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When we think of billionaires we think of unadulterated success. But the fact is that many billionaires go on to lose it all. Whether it’s bad luck, bad investments, or pure bad intentions, billionaires are far from infallible, and there are lessons we can draw from their mistakes.

Billionaires might possess the aura that they are different from the rest of us but that is far from the truth. They may have hit it big but they are just as prone to the same mistakes as the rest of us. When billionaires fail it is often spectacular. And this provides an opportunity for us mere mortals to learn from their errors and apply those lessons to our own lives and investments.

1. Milton Hershey — Know When to Quit

Ever lost the poker pot because you didn’t know when to fold? Well, you’re not the only one. Milton Hershey may be most famous for owning the only town that skipped the Great Depression, but he also loved to take big risks. This usually worked and helped him build a chocolate empire and leave one of America’s greatest philanthropic legacies. However one time, his risk-taking nearly cost Hershey his place in history.

During the height of America’s Cuban sugar craze, Hershey made a bold gamble. He believed that he had cracked the Cuban sugar market and found a way to circumvent the sugar trust using sugar futures. The idea was to purchase large amounts of sugar at a significant discount to gain control of a raw material that was essential to his chocolate business.

The problem? Like the many American’s who collectively invested $1.2 billion in the Cuban sugar industry, Hershey was taken in by the glamor of the island. He bought sugar futures despite not understanding that most traders had no interest in the product itself but were instead just trading contracts. He even turned down an offer to purchase his sugar futures. When the house of cards came tumbling down Hershey was badly hit.

He was forced into a $10 million mortgage and $20 million bond issue from the bank. That amounts to upwards of a half-billion dollars today. But that wasn’t the worst of it. The bank appointed an overseer to his company and Hershey had little patience with being managed — especially by someone he considered a bean counter.

Despite not knowing when to quit, Hershey was eventually able to recover his fortune, in large part thanks to the loyalty of his workers, who redoubled their efforts when they heard of his financial distress. But it could have been the end to his empire.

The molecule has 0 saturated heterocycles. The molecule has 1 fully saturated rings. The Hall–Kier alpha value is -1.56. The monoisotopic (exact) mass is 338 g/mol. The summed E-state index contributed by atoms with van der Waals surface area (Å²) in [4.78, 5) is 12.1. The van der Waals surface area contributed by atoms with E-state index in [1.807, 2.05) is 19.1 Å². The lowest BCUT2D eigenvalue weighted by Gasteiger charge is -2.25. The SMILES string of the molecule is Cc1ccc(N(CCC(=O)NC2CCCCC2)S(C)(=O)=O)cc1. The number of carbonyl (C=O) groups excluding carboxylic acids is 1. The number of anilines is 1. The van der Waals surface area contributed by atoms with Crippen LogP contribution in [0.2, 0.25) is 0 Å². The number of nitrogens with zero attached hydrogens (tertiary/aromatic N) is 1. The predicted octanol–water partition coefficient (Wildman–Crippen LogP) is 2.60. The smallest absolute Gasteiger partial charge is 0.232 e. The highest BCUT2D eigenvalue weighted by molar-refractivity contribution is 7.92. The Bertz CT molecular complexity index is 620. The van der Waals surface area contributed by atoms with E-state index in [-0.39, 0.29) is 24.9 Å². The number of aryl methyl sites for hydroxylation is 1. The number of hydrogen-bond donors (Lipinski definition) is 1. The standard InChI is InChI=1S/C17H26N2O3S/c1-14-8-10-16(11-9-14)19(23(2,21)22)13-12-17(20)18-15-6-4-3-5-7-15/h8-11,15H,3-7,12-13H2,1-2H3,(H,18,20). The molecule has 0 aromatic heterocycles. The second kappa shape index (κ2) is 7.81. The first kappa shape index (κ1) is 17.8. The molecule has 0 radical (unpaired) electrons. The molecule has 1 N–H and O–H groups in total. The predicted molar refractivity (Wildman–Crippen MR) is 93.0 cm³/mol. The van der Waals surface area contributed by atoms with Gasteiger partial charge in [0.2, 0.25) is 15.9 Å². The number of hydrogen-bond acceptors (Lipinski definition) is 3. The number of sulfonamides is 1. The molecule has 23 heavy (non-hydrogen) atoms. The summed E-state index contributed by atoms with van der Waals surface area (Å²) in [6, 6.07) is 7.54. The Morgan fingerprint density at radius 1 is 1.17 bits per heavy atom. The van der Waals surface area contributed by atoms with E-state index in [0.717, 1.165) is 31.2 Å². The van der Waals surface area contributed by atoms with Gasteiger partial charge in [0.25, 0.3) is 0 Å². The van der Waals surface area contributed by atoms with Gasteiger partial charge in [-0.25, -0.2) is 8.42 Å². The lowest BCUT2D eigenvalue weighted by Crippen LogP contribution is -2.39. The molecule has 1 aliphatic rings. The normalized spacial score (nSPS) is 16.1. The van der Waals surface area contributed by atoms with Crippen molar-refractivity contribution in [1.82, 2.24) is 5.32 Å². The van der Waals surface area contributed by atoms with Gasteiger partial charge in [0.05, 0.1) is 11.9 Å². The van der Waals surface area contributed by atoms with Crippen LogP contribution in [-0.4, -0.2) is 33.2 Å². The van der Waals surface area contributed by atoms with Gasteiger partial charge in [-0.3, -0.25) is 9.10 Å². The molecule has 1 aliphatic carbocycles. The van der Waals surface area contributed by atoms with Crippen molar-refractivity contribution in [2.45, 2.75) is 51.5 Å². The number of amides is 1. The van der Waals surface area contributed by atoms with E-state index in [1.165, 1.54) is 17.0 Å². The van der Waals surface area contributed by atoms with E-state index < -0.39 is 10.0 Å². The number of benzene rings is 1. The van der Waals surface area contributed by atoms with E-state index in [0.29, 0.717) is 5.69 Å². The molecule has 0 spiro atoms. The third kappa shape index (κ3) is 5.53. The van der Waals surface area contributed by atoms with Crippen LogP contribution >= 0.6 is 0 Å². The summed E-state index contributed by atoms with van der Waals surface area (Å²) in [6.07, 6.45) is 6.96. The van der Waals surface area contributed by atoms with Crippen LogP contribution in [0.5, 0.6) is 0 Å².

2. Allen Stanford — Cheaters Never Prosper
(In The Long Term)

Many of the billionaires who go bust did so not because of bad decisions, but bad intentions. There are few better examples than the now infamous Robert Allen Stanford.

Stanford made his fortune in Antigua with the Stanford International Bank. He became an Antiguan citizen and went on to be the largest employer on the island. He was even the first American to be knighted by the Antiguan government.

Stanford was a key figure of the island, permeating many aspects of the island’s daily life. He even ran a cricket match in 2008 with a $20 million prize against the English cricket team, which his side went on to win by ten wickets!

The problem? Stanford’s fortune was built on lies. Much of it came from his international bank which turned out to be a Ponzi scheme. Stanford was promising inflated returns but rather than investing his client’s money he had the money sent to his private and business accounts, which he then used to fund his lavish lifestyle.

When he was finally sentenced in 2012, investigators were unable to account for 92% of the $8 billion his bank claimed it had in assets. Stanford was convicted of 13 separate charges and is serving a 110-year prison sentence. 

The lesson? Dishonest decisions can bring short term gains but come with long term consequences. And the irony is that Stanford would still have been richer than most people can imagine if he had done business honestly.

3. Seán Quinn — Sometimes It’s Just Bad Luck

Despite the fact that billionaires rarely go bust for the same reasons as the rest of us occasionally a combination of bad-luck and substandard planning can prove deadly. Take the example of Seán Quinn. Once the richest man in Ireland, he built an empire worth more than $6 billion in real estate, construction, and insurance. Until the financial crisis hit.

Quinn’s empire was built on the Irish property bubble and when the 2008 financial crisis hit he was caught in the crossfire. To make matters worse, Quinn’s family secretly held one-quarter of the Anglo Irish Bank, which was nationalized in 2009, ruining Quinn. When he finally filed for bankruptcy in 2012 he was over $3 billion in debt.

4. Learning From Others

The hard truth is that failure is a fact of life. Even wildly successful businesses collapse and all we can do is plan for the worst and hope for the best. The best thing that we all can do is learn from the mistakes of others and find ways to apply those lessons to our own lives.




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